Growing Garlic in the PNW

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Growing Garlic in the PNW

If you are thinking about planting garlic this year, now is a good time to set yourself up for success.

We don't plant till early November, but now is a good time to get your seed stock and prepare your planting site. If you plant your garlic too early in the warm weather of October your garlic can send up shoots quickly and will be knocked back a bit by a hard frost. Garlic is a hardy plant and will continue to grow and produce, but this may cause it to lose energy and produce smaller bulbs.

Choosing good seed stock is important if you would like to harvest big bulbs in the summer. Though there are many factors, the larger and bulbs and cloves, the more likely you will grow large bulbs. If this is not a concern you can buy smaller bulbs from the farmers market. For the best results buying large garlic bulbs sold for seed is recommended. Soft neck types are easier to grow than hard neck types.

When planting garlic choosing a good site is important. Full sun will produce the largest garlic and morning light will help the soil warm up more quickly in the early spring. Garlic is susceptible to fungal disease so choosing a spot that drains well will help keep your garlic. If your planting site has heavy or clay soil, amending with the best compost you can find will help. Remember that the garlic takes a long time to mature (it will be ready the following July!) and that you will need to water it in the spring as the weather gets more dry to get large bulbs.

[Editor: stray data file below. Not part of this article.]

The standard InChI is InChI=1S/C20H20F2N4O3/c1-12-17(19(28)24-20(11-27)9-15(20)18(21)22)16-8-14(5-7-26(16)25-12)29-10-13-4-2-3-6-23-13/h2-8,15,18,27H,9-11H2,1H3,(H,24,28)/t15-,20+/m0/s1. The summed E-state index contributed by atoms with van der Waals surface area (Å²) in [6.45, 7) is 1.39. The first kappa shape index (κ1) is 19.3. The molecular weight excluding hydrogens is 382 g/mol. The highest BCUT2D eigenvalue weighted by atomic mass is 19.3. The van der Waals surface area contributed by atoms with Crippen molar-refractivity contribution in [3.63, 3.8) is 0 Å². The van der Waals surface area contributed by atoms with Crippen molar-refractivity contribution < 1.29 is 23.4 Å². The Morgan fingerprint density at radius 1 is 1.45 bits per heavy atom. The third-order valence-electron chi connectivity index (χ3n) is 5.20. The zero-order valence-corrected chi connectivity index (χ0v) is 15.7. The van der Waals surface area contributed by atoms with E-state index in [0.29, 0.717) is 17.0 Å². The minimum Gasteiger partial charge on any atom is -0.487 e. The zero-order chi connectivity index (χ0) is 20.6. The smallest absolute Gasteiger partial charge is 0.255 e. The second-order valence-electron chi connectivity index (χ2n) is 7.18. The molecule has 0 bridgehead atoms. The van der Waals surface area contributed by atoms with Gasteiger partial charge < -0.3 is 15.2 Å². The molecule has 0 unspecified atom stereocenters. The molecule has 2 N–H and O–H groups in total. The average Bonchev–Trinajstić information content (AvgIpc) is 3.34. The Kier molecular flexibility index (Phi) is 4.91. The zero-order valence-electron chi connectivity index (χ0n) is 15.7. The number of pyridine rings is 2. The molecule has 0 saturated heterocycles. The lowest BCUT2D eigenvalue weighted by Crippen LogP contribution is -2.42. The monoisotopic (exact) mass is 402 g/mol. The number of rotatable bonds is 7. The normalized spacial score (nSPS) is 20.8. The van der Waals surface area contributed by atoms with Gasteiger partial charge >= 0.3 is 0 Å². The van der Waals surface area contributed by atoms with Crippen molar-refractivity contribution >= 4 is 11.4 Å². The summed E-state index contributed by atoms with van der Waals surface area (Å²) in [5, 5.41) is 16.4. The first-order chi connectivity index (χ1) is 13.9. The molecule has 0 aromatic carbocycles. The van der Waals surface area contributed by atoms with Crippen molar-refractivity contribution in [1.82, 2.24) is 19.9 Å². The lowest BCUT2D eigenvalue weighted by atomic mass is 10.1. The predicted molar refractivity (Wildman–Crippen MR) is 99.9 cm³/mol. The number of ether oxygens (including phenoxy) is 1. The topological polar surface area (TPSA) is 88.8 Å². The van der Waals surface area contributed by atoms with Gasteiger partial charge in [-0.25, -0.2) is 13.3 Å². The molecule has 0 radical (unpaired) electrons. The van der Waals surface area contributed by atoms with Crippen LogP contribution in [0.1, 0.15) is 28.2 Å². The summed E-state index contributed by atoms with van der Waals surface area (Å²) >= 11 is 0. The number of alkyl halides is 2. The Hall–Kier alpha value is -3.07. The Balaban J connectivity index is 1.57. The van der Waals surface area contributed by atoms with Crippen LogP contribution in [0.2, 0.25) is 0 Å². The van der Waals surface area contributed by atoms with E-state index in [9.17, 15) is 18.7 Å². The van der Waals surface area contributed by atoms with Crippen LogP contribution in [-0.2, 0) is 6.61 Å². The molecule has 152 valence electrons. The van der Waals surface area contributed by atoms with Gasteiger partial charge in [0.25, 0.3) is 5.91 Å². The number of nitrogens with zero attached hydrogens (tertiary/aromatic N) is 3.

If you are growing a lot of garlic it is a good idea to get a soil test to learn how your soil needs to be amended. For the home gardener, two things to remember are that calcium is usually in short supply in the PNW, unless it is added due to the rain washing it away, and that your garlic will likely grow bigger with some added nitrogen. The lack of calcium also means the soil could be more acidic than is ideal. Adding some agricultural lime or dolomite is a good bet, but it should be added sparingly because it is possible to overdo it and make soil ph alkaline. Adding some long term nitrogen like feather meal (or soy meal), compost or worm castings will help as the plants begin to grow in the spring.

If you are growing garlic for the first time, remember that getting big bulbs can be difficult depending on your site, so try to enjoy the growing experience without expecting too much from you plants the first time.